The Legacy of Hal Foster and Edgar Rice Burroughs


From 1937 to 1967. the Prince Valiant page was printed on a full comic page of the Chicago Herald American and thousands of Hearst papers. When the Herald American went out of business  in 1967, the Chicago Tribune printed Prince Valiant for 5 weeks in a full page format.  It stopped suddenly, and has not been seen in a Chicago newspaper since. Everyone wondered what had happened.

I found out during a talk I gave about the exhibit. An elderly women in a wheel chair volunteered she knew what had happened. She said she worked at the Chicago Tribune during that time. She said the Tribune wanted to cut down the Prince Valiant full page, to a half page. Hal Foster would not allow it. That is the reason no Chicago paper has printed Prince Valiant ever since.

The result has been two, or, more, generations of Chicago comic fans never heard of Hal Foster while the rest of the world has enjoyed following the stories of the Knights of the Round Table and Camelot. Foster won many awards and recognition for Prince Valiant, but, few people knew of the Tarzan years and how it started the whole super hero industry.  Even the King of England, Edward the Duke of Windsor, called Prince Valiant “the greatest contribution to English literature in the last one hundred years.”  Hal Foster was even on one of the most popular TV shows of that era,  Ralph Edward’s, “This is Your Life Hal Foster”

Since Hal Foster was completely unknown in the Chicago area,  I decided to enlarge some pictures from my collection of Tarzan and Prince Valiant books, by and about Hal Foster, published by Fantagraphic books and others, and put them into an exhibit.  The exhibit was seen in twenty two art centers , libraries, and museums around Chicago over the last six years. The Skokie Library enlarged thirty of the pictures to museum size and made a formidable exhibit showing off Hal Foster’s great art work. The exhibit is now in storage at the Skokie Library for reference for historians and fans. There has been talk lately, of putting the exhibit on tour nationally. You can see parts of the exhibit by going to the internet at http://www.youtubecom/dragonsrobotsghosts.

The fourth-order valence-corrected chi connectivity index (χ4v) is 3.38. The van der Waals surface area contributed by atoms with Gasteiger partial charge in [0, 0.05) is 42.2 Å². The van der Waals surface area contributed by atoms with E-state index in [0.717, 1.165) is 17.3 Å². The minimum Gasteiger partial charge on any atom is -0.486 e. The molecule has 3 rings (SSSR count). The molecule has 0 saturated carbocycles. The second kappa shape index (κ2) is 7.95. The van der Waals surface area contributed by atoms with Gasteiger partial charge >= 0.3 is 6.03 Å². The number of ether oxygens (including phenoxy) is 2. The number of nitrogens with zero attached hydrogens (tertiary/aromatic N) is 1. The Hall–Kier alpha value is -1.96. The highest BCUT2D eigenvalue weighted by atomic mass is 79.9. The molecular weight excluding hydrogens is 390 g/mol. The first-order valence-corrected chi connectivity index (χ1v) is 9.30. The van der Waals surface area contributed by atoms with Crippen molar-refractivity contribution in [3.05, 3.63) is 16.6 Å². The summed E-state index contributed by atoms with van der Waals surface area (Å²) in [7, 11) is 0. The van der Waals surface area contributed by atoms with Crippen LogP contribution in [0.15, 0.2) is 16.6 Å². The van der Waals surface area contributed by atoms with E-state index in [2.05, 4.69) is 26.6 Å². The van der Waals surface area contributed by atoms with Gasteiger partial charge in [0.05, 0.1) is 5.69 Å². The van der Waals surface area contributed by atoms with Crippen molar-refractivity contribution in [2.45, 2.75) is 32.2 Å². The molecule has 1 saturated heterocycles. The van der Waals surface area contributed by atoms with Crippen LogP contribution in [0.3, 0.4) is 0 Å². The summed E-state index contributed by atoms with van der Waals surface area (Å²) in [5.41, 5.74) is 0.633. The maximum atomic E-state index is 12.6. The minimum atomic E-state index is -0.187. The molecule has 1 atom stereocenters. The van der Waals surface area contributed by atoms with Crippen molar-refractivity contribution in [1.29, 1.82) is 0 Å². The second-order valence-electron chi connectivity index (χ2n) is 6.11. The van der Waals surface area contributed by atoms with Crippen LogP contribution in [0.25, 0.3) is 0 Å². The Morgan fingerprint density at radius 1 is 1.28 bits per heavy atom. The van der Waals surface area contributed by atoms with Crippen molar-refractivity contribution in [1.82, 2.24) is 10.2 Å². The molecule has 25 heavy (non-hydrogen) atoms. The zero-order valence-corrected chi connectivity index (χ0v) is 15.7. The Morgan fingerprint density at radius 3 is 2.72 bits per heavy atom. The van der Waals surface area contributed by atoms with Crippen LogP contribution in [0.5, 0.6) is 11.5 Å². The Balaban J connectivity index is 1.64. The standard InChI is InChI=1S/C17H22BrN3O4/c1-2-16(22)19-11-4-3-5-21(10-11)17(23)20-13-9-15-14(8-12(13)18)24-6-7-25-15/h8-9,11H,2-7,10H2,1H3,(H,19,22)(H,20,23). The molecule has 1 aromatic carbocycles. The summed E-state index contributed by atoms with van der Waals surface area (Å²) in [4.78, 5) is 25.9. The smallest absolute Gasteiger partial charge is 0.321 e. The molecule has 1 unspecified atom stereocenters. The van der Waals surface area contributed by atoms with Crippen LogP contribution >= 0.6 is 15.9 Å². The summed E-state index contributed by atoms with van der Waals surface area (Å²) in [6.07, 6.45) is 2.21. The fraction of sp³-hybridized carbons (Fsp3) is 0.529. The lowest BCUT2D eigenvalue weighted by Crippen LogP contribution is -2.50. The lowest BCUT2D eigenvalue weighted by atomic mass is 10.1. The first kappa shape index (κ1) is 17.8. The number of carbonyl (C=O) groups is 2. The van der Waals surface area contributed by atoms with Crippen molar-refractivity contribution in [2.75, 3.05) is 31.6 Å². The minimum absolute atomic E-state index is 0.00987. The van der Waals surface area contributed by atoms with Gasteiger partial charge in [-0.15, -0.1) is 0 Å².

When you get into the main site, type Hal Foster in the top search box. Three five minute videos appear.  The Art of Hal Foster Parts One and Two and Sarah Asks Sid About Comics Collecting ( The Skokie Library Exhibit.)

The purpose of the exhibit was to make the Chicago area aware of the fact that they had a giant contributor to the arts and commerce living and working here for twenty years. Even today, Chicago’s greatest museums and cultural centers have never recognized Hal Foster, and how he and Burroughs actually invented and gave birth to a giant worldwide industry right here in Downtown Chicago.

The information in these blogs are my own interpretation of the information contained in the many books and articles written about Hal Foster. I obtained other information while on tour with the exhibit and the talks I gave at twenty two art centers, libraries and museums.   I was/am an avid follower of Prince Valiant and it inspired me to keep up my hobbies of oil and acrylic painting, and writing and illustrating children’s books with my children and grand children.


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